My heart leaps up when I behold
a rainbow in the sky
Tone
An author’s, narrator’s, speaker’s, or character’s attitude toward a subject, his or herself, and the audience
Tone of voice
The specific attitude/emotion of the author, narrator, speaker, or character. Ex. happy or sad
Tone intensity
The level of attitude/emotion changing within the work. Ex. happy vs joyful vs ecstatic or sad vs gloomy vs depressed
Tone shift
The attitude/emotion changing within the work. Ex. happy to sad tone shift halfway through a work.
Signaled by:
keywords: but, yet, however, although
punctuation: dashes, periods, colons
structure: stanza and paragraph division, changes in line, stanza, or sentence length
Irony
A deliberate contrast between two levels of meaning.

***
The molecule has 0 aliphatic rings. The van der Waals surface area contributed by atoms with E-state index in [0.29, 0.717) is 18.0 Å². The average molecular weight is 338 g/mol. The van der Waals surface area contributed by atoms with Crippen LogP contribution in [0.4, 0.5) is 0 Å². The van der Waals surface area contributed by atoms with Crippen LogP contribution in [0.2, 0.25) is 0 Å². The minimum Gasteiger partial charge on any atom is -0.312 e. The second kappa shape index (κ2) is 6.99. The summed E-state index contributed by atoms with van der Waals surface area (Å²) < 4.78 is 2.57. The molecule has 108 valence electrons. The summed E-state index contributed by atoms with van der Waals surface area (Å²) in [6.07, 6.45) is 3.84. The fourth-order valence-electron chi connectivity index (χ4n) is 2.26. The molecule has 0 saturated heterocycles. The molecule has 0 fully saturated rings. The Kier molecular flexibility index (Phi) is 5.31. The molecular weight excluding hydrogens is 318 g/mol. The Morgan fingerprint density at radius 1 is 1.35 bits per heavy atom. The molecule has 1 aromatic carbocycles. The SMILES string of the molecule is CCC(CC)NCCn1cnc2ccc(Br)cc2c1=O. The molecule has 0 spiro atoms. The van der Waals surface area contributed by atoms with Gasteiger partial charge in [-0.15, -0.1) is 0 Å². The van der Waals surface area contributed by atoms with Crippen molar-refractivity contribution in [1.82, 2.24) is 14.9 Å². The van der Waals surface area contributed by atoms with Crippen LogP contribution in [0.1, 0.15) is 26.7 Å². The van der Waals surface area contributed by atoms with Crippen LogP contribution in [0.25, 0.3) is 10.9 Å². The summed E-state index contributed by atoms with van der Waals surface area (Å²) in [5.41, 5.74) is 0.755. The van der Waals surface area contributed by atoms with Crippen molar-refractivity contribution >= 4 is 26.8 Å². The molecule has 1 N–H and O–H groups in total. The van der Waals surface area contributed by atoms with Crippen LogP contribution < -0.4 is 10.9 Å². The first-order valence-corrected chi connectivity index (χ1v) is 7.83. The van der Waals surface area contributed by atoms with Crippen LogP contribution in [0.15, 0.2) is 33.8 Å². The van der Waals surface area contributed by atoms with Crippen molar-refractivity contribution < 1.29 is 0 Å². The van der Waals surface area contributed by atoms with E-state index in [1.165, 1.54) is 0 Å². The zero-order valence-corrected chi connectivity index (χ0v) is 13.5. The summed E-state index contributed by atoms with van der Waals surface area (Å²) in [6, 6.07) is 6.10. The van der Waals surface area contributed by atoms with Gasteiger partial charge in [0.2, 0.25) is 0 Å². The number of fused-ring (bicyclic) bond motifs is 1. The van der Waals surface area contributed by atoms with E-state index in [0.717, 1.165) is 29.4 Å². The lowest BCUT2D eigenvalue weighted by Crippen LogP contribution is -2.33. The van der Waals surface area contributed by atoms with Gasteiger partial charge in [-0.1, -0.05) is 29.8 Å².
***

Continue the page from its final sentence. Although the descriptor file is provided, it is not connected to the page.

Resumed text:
A contrast between what is said and what is meant.
A contrast between what happens and what is expected to happen. Often marked by grim humor and unemotional detachment or coolness on the part of the speaker, narrator, character, or author.
Allows author to suggest complex meanings without explicit stating them.
Verbal irony
Implying a different meaning from, and often the complete opposite of, what is explicitly stated.
Hyperbole
A deliberate, extravagant, and often outrageous exaggeration; may be used for either serious or comic effect; intended to imply the intensity of a speaker’s feelings or convictions by putting them in uncompromising or absolute terms.
Understatement
Opposite of hyperbole; the author deliberately says something much less forcefully what she means.
Litotes
A type of understatement in which one negates the contrary of what one means. Ex. not bad
Sarcasm
A person appears to be praising something when they are actually insulting the thing; the purpose if to hurt or injure. Ex. As I fell down the stairs head first, I heard her say, “Look at that coordination.”